“Just be yourself unless you’re an idiot” – Unknown. The web used to be an anonymous place where people could hide behind strange pseudonyms like EggHead or Pixy186 and privacy of identity was taken very seriously. The anonymity allowed a lot of people to post comments and say things they would never have the gall to do if they were face to face.

Social networking has been around a lot longer than many think, but ten years ago it was called message boards, newsgroups and chat rooms. Remember those? They were mainly used by nerds and computer geeks. I was one of them. My pseudonym was RadarRingo and I participated mainly on message boards.

Despite the anonymity of the web back in the early 2000’s one still had to be careful how they interacted. There was a certain etiquette even in those pioneer days. Now, thanks to sites like Facebook, LinkedIn, and Twitter social networking has become mainstream and people’s identities forced into the online spotlight. To deal with this new reality of transparency and eroding privacy I have established a few rules that guide my online identity or “social voice” as it has come to be known:

1. Be natural and don’t pretend to be anyone I’m not. Throughout life I’ve always made a point of being myself; It’s the easiest persona to keep consistent. So, I always try let my personality come through online and since I’m self employed my professional and personal identities are intimately intertwined. I always remind myself that people run businesses – You’re social voice should sound like a person not a machine.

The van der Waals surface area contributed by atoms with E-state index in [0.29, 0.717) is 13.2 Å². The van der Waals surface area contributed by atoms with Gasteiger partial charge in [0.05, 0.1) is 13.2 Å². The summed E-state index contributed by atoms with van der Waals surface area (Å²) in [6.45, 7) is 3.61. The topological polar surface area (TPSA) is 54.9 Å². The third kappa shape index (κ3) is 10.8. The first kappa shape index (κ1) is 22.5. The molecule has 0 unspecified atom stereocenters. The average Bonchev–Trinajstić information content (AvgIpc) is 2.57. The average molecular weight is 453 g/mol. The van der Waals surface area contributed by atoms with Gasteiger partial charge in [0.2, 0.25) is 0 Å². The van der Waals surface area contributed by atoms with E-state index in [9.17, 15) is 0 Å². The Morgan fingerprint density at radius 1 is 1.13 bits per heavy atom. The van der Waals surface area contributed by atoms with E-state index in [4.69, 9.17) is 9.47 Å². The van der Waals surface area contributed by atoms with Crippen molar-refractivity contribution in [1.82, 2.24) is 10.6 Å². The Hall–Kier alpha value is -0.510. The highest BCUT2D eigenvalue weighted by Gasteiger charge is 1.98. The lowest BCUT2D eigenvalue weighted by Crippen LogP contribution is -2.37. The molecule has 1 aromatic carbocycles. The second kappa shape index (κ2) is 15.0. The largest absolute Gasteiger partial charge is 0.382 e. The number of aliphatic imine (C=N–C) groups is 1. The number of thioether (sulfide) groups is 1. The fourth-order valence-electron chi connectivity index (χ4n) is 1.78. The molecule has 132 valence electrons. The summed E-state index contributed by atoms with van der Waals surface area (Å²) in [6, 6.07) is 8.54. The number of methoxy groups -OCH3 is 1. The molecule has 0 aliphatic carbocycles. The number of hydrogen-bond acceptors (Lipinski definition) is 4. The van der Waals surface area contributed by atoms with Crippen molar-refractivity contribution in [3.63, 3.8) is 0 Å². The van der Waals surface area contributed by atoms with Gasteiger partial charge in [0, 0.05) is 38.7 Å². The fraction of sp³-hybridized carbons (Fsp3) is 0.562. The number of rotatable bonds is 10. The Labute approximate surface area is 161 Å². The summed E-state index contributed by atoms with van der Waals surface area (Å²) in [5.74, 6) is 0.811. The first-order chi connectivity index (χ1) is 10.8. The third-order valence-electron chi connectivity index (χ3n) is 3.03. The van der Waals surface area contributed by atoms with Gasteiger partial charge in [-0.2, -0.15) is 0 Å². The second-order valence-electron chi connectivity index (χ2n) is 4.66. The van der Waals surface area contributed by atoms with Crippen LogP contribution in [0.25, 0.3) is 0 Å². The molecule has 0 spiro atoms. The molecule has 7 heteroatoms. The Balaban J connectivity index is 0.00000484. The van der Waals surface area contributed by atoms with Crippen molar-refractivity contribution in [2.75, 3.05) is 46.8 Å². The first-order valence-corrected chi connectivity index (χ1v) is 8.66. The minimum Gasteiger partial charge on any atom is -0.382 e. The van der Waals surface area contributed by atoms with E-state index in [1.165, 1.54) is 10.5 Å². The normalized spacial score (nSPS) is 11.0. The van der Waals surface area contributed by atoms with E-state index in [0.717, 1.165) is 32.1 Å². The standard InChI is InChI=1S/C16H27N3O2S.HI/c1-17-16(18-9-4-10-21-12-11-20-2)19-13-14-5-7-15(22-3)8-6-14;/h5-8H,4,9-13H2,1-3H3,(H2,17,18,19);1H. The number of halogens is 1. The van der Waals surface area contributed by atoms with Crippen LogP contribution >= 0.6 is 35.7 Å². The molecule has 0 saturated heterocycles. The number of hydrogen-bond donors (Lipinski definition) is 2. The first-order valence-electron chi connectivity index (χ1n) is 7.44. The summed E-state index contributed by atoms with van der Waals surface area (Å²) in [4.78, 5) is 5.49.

2. People don’t really care about the mundane details of my life. If you use Facebook or Twitter you’re probably aware of certain people’s status updates that are always about themselves, what they’re eating, the game score, and the funny thing their dog just did. BORING. Instead, I try to publish witty remarks, share a valuable link, ask a question, make an observation, etc. I’ll provide a personal life update only of it’s worthy of a story I would bring up when somebody asks about my day. I try provide value or at the very least be a bit entertaining.

3. I am what people say I am. If you only have one rule for your social voice, it should be the awareness that what you say is a direct reflection on your character. Although I like to be a bit edgy with my humour, I never swear or berate others online. Sure, I’ll have opinions of events, companies, or figures but I’m careful to remain respectful. Admittedly, sometimes I slip up. The things I say and post online can be there for a long time, so I try to keep it clean. It takes years to build a reputation and only moments to destroy it.

Nowadays, hiding your identity is counter productive – If you hide behind an obscure pseudonym people assume you have something to hide or aren’t genuine. Personally, I think the transparency social media has caused is a good thing. If you’re concerned about privacy you can simply choose to not participate. If you’re in marketing or communications you will be doing yourself a disservice, however. The web is only going to become more popular/social and that’s where your audience will be. Good luck finding your social voice. Talk with ya soon.